Mathematical modelling and prediction in infectious disease epidemiology

A. Huppert*, G. Katriel

*Corresponding author for this work

Research output: Contribution to journalReview articlepeer-review


We discuss to what extent disease transmission models provide reliable predictions. The concept of prediction is delineated as it is understood by modellers, and illustrated by some classic and recent examples. A precondition for a model to provide valid predictions is that the assumptions underlying it correspond to the reality, but such correspondence is always limited-all models are simplifications of reality. A central tenet of the modelling enterprise is what we may call the 'robustness thesis': a model whose assumptions approximately correspond to reality will make predictions that are approximately valid. To examine which of the predictions made by a model are trustworthy, it is essential to examine the outcomes of different models. Thus, if a highly simplified model makes a prediction, and if the same or a very similar prediction is made by a more elaborate model that includes some mechanisms or details that the first model did not, then we gain some confidence that the prediction is robust. An important benefit derived from mathematical modelling activity is that it demands transparency and accuracy regarding our assumptions, thus enabling us to test our understanding of the disease epidemiology by comparing model results and observed patterns. Models can also assist in decision-making by making projections regarding important issues such as intervention-induced changes in the spread of disease.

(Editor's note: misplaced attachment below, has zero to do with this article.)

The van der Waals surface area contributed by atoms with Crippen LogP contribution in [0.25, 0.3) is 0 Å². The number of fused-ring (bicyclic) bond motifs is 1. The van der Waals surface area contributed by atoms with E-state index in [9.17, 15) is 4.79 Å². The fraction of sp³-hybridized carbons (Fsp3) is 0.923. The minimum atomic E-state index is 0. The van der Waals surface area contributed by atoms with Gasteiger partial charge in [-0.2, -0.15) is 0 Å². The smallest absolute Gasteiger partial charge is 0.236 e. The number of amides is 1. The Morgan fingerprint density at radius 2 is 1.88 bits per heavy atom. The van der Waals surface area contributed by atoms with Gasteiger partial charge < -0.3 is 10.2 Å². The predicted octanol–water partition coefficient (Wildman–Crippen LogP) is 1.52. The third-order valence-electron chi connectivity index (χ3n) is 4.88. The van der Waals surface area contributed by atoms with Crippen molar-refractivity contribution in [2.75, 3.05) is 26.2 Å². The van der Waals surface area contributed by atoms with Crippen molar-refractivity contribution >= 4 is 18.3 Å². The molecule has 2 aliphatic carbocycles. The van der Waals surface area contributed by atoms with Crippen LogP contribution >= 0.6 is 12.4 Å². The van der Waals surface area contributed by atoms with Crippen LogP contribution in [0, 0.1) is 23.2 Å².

Original languageEnglish
Pages (from-to)999-1005
Number of pages7
JournalClinical Microbiology and Infection
Issue number11
StatePublished - Nov 2013
Externally publishedYes


  • Epidemic modelling
  • HPV
  • Model prediction
  • Pandemic influenza
  • Reproductive number
  • SIR


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